The Black Death Map 1346–50

The Black Death, which is believed to have originated on the Mongolian steppes, was a catastrophic outbreak of bubonic plague that resulted in an estimated 25 million deaths across Europe alone. Caused by bacteria transmitted to humans by rat-borne fleas, the contagion spread from the site of the bite to a lymph node (often in the groin or under the arm) where it swelled into a painful bubo (hence the name). The contagion incubated for three to five days before symptoms were apparent, and then within a further three–five days 80 per cent of the victims had died. The disease was first introduced to Europe by Mongols, who attacked an Italian merchants’ trading station in Crimea in 1346 and from there it was brought west by Italian ships, which disembarked at Sicily, and spread steadily northwards.
A Lethal Commodity
The extensive trade networks of the Medieval period, which penetrated to all corners of Europe by sea and land (with the exception of remote Iceland and Finland, which the plague did not reach), were a highly effective means of transmitting the disease. Ships and maritime routes were the most lethal carriers, because they bypassed natural barriers, such as mountains. Agricultural villages, often with relatively high population densities, were located on the trade networks, ensuring the disease took hold in both urban and rural areas. In the case of mountainous areas, for example around Milan, and remote areas with reduced outside trade, such as Poland, the Black Death’s impact was significantly less prevalent. Casimir the Great also quarantined the borders of Poland, which greatly reduced infection from outsiders. Map showing spread of Black Death in Europe from 1346 to 1353
The Pestilence Reaches Britain
The plague arrived in the British Isles, via a Gascon sailor, in Melcombe in Dorset in June 1348. The first city to witness its ‘grievous ornament’, the telltale black pustules or ‘buboes’, would be Bristol. London’s outbreak coincided with Candlemas (1 November); by the following July it had reached Durham. On hearing of the pestilence ravaging England, the Scots decided to take advantage, amassing an army in Selkirk Forest on the Scottish borders in autumn 1349. Unwittingly, their camp was a perfect breeding ground for the plague, and as they fled back north they carried the infection with them, devastating Edinburgh and the Scottish Lowlands. In mainland Britain, only the sparsely populated Highlands and the mountain fastness of Snowdonia seemed to escape the plague. Map showing arrival of Black Death in Dorset in 1348 and eventua spread throughout British Isles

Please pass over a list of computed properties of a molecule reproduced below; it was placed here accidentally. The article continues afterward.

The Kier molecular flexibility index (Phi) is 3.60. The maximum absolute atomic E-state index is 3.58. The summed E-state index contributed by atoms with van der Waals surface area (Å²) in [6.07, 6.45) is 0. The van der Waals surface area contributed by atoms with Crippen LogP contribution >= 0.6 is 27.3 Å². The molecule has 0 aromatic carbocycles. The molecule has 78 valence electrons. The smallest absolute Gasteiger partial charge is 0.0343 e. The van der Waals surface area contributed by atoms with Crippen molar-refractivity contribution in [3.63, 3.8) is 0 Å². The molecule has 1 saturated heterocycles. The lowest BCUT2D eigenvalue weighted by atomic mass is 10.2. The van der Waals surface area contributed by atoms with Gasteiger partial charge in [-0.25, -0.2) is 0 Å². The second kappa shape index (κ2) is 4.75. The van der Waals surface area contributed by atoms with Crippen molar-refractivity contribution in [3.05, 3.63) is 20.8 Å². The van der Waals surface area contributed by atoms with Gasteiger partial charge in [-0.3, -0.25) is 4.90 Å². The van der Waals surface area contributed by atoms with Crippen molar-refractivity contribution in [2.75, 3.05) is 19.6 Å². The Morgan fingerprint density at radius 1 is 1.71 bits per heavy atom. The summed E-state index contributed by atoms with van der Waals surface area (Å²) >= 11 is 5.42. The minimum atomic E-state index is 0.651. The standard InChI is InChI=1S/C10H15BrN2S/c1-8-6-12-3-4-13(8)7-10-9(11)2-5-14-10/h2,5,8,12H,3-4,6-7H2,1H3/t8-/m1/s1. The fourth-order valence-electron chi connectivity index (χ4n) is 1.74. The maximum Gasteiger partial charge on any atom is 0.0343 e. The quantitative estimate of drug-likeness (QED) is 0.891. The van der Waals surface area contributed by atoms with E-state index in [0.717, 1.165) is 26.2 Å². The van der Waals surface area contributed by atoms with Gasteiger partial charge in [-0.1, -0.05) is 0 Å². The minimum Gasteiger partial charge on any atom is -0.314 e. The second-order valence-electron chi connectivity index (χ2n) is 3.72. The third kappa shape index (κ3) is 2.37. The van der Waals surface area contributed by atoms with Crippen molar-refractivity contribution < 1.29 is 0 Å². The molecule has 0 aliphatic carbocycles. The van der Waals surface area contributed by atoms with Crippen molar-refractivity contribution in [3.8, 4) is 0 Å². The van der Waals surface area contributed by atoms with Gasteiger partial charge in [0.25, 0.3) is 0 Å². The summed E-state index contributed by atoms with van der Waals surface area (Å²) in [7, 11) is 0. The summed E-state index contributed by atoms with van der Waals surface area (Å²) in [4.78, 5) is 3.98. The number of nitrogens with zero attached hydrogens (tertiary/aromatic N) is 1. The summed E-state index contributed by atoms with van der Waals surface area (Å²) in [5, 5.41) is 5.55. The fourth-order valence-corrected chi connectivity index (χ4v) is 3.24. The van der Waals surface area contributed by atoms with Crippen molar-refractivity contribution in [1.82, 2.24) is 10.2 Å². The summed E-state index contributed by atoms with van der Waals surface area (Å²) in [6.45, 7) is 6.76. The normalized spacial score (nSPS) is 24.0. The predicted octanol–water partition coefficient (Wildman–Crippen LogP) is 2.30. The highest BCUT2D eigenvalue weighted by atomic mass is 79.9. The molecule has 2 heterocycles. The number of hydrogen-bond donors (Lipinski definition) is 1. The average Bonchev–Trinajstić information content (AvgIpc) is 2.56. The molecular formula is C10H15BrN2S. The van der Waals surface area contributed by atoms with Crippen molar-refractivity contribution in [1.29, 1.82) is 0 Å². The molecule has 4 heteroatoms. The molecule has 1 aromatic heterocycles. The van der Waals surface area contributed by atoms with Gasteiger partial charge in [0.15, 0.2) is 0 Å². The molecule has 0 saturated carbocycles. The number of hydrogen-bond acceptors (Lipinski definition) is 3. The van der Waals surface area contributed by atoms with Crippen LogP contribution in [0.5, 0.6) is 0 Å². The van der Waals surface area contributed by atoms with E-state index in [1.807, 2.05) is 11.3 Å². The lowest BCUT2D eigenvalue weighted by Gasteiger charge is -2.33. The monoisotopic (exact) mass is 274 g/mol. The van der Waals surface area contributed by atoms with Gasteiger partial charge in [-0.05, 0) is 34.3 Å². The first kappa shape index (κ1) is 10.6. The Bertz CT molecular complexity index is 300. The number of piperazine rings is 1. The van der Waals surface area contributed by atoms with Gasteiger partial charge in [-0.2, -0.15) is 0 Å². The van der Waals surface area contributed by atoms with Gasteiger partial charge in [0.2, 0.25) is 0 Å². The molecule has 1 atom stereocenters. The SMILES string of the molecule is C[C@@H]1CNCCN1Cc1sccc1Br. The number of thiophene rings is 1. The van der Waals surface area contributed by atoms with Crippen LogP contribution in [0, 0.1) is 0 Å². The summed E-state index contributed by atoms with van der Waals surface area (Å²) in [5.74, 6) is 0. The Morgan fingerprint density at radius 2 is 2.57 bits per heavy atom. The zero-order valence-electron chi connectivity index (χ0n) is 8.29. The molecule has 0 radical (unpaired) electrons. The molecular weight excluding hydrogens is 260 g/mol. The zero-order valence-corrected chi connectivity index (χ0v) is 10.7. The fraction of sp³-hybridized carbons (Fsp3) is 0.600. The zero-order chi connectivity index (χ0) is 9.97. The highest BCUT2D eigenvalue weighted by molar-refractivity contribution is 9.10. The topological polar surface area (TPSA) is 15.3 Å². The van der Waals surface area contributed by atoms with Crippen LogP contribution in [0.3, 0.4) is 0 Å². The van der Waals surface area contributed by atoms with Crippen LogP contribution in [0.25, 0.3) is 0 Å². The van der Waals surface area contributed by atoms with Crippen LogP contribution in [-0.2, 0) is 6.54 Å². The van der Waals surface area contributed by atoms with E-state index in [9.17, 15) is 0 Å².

Waiting for Death to Come…
On Europe’s periphery, Ireland was a late recipient of the Black Death. It arrived first in the port of Drogheda in August 1348, but spread rapidly: soon, a 100 a day were dying in Dublin. It also entered the country through the southern ports of Waterford, Cork, New Ross and Wexford, and was most devastating in urban areas; the dispersed farmsteads of the rural Irish native population may have provided a measure of protection against contagion. Friar John Clyn, writing in Kilkenny, wrote ‘many died of boils, abscesses and pustules. Others died in frenzy, brought on by an affliction of the head, or vomiting blood’. His record was made ‘waiting among the dead for death to come’. And it did; the entire population of Kilkenny appears to have been exterminated, including Friar John. By 1350, the plague had run its course, but its depredations left Norman hegemony vitiated and vulnerable. Map showing spread of Black Death from port of Drogheda in Ireland in 1348 A lack of scientific understanding mixed with widespread superstition at the time provided ideal conditions for the spread of the disease. Most people believed that the plague was a punishment from God for their sins and confronted the plague with a sense of fatalism. Some Europeans turned against minority groups – Jews, foreigners, friars, beggars – in the belief that they were responsible for transmitting the disease. In February 1349 the citizens of Strasbourg massacred 2,000 Jews; many Jews moved east during this period to the more welcoming regions of Poland and Russia. It is now believed that the plague killed between 30–60 per cent of Europe’s population. This devastating pandemic brought religious, social and economic upheaval in its wake, and it took 200 years for population levels to recover.